New Licensing Rules Coming to Curacao from 1st of September

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Sixiènne Jansen, legal counsel to the Finance Ministry of Curacao, recently spoke about how the island’s licensing processes will change from September 1 when the National Ordinance for Games of Chance (LOK) is implemented.

The LOK is a proposed bill aimed at transforming the licensing structure for international operators in Curacao. The need for these changes emerged in 2020 when the Netherlands government demanded that Curacao amend its gambling regulations in exchange for financial assistance following the Covid-19 crisis. This mainly required a reassessment of Curacao’s gambling license, which is widely considered among the most lenient licensing authorities globally.

Presently, to receive approval, operators must secure a sub-license from one of four master license holders. According to Jansen, the government will eventually remove this system. Even though the legislation is yet to be presented to parliament, from September 1, regulators will begin issuing revamped licenses with expanded obligations.

Continuity Not under Threat

To maintain continuity, the regulator will extend all master licenses for another year, ensuring no current licensees’ business operations will be halted or interrupted due to changes made by the ministry.

When the LOK is finally enacted, all sub-licensees will have a 90-day period to apply for a new license, irrespective of the master license’s remaining duration. During the subsequent application phase, the old rules will apply for up to nine months after the LOK's enactment. Operators not wishing to transition to the new licensing regime can continue operations until the pertinent master license expires, Jansen explained.

New Licenses to Arrive in September

From September 1, the Curaçao Gaming Control Board (GCB) will directly issue licenses to operators. These licenses will then automatically convert to those sanctioned under the LOK. The new licenses will carry three significant features:

  • They will be granted under the existing law, not the LOK.
  • The licenses will be issued directly to operators, giving them the right to conduct gambling operations but not the right to provide sub-licenses.
  • The new licenses will incorporate provisions tackling anti-money laundering and responsible gambling obligations.

Post-September 1, current master license holders will still be able to issue sub-licenses as per existing laws. Licensees can decide whether sub-license applications with master license holders that are underway or paused will continue to be processed. Sub-licensees were advised to reach out to their respective master license holder for additional information.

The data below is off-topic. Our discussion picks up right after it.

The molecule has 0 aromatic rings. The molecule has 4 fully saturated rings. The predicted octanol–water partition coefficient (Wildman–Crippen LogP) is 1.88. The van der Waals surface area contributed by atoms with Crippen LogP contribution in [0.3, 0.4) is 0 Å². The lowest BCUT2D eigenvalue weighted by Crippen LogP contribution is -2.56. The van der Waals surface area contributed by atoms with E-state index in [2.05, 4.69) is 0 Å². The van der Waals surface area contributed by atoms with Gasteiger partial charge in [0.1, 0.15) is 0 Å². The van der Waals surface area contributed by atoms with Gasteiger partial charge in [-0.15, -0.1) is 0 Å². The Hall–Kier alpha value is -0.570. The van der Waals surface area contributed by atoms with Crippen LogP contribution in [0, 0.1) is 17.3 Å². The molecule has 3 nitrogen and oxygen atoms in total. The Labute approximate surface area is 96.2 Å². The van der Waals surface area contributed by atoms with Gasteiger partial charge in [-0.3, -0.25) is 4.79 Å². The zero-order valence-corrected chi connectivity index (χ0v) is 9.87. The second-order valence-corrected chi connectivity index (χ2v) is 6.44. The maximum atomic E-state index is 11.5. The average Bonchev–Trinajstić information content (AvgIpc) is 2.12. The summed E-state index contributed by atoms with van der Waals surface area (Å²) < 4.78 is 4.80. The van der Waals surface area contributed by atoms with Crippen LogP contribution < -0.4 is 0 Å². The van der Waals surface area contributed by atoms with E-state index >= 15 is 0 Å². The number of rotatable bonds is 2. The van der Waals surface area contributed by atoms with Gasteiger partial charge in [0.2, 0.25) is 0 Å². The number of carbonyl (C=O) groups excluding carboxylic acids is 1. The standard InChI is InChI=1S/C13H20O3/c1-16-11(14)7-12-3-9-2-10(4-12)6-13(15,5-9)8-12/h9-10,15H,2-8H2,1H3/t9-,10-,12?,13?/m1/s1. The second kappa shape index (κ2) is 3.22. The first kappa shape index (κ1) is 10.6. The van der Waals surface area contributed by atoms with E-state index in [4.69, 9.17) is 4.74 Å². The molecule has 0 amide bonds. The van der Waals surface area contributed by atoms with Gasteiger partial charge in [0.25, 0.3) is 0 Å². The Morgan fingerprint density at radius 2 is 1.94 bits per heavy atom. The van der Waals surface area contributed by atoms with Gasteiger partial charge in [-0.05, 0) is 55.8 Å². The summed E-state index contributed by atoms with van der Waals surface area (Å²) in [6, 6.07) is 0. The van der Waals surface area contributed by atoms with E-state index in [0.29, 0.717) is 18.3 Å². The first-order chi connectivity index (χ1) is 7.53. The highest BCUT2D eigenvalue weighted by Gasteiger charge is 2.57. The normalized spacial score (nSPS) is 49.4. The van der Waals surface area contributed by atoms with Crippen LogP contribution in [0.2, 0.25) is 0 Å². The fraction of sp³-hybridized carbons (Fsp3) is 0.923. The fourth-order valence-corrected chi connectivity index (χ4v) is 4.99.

Jansen noted that despite speculation, there have been no modifications to the laws or permissions since the minister publicized the drafting of new legislation in November 2022. The ministry’s only planned change for September 1 is to commence issuing new licenses.

While operators have the option to apply for licenses via the GCB or a master licensee, the LOK's impending implementation means licenses from the former category won't require resubmission.

A New Application Procedure

Discussing the new license application procedure post-September 1, Jansen emphasized that the process would bear close resemblance to the previous one. She outlined three forms that operators need to complete:

  • The online gaming application form requires applicants to provide an analysis of business operations, including marketing and distribution strategies and growth targets.
  • The personal declaration form is used to identify key business personnel. Any individual controlling 10% or more of the business will need to provide information about their source of wealth, source of funds, and verifiable identity.
  • The corporate disclosure form requires operators, since licenses will only be issued to businesses in Curacao, to provide their details to the GCB.

Once an applicant has satisfied the GCB in terms of the forms and documentation submission, then a licence will be issued. Within six months of that licence audited policies and procedures will need to be submitted for evaluation. Player protection, dynamic AML procedures, KYC, responsible gaming and robust technical and info security setups will all be expected as standard in the new Curaçao regime.

Sixiènne JansenLegal Advisor to Curacao’s Ministry of Finance

Jansen also mentioned that the ministry would provide further updates in September, detailing the fee structure under the new regulations.

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